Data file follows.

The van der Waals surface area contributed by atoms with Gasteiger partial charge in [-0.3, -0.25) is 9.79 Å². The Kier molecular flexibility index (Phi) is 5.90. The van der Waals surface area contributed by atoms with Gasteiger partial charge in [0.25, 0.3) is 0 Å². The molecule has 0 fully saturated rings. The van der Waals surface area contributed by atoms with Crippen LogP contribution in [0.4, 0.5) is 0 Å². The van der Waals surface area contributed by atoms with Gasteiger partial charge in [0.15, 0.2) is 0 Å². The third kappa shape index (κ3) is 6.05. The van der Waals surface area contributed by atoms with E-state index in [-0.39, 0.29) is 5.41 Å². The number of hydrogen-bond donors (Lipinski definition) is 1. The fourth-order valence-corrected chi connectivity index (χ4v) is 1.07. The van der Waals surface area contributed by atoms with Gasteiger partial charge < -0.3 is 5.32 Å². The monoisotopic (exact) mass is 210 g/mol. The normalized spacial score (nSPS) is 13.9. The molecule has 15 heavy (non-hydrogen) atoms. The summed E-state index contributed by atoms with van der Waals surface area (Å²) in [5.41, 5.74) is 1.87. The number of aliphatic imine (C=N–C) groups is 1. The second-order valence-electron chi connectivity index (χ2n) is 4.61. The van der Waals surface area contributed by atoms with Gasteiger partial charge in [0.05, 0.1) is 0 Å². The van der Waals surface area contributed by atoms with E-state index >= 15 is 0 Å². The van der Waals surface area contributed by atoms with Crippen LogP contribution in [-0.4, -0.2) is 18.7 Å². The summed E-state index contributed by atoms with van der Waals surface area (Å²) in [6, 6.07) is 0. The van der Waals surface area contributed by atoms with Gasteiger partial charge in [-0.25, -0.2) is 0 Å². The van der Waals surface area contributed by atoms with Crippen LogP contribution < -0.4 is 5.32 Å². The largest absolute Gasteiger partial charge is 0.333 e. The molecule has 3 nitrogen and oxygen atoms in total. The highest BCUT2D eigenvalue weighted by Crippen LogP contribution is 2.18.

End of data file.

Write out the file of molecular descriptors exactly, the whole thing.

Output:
The van der Waals surface area contributed by atoms with Gasteiger partial charge in [-0.3, -0.25) is 9.79 Å². The Kier molecular flexibility index (Phi) is 5.90. The van der Waals surface area contributed by atoms with Gasteiger partial charge in [0.25, 0.3) is 0 Å². The molecule has 0 fully saturated rings. The van der Waals surface area contributed by atoms with Crippen LogP contribution in [0.4, 0.5) is 0 Å². The van der Waals surface area contributed by atoms with Gasteiger partial charge in [0.15, 0.2) is 0 Å². The third kappa shape index (κ3) is 6.05. The van der Waals surface area contributed by atoms with E-state index in [-0.39, 0.29) is 5.41 Å². The number of hydrogen-bond donors (Lipinski definition) is 1. The fourth-order valence-corrected chi connectivity index (χ4v) is 1.07. The van der Waals surface area contributed by atoms with Gasteiger partial charge < -0.3 is 5.32 Å². The monoisotopic (exact) mass is 210 g/mol. The normalized spacial score (nSPS) is 13.9. The molecule has 15 heavy (non-hydrogen) atoms. The summed E-state index contributed by atoms with van der Waals surface area (Å²) in [5.41, 5.74) is 1.87. The number of aliphatic imine (C=N–C) groups is 1. The second-order valence-electron chi connectivity index (χ2n) is 4.61. The van der Waals surface area contributed by atoms with Gasteiger partial charge in [0.05, 0.1) is 0 Å². The van der Waals surface area contributed by atoms with E-state index >= 15 is 0 Å². The van der Waals surface area contributed by atoms with Crippen LogP contribution in [-0.4, -0.2) is 18.7 Å². The summed E-state index contributed by atoms with van der Waals surface area (Å²) in [6, 6.07) is 0. The van der Waals surface area contributed by atoms with Gasteiger partial charge in [-0.25, -0.2) is 0 Å². The van der Waals surface area contributed by atoms with Crippen LogP contribution < -0.4 is 5.32 Å². The largest absolute Gasteiger partial charge is 0.333 e. The molecule has 3 nitrogen and oxygen atoms in total. The highest BCUT2D eigenvalue weighted by Crippen LogP contribution is 2.18.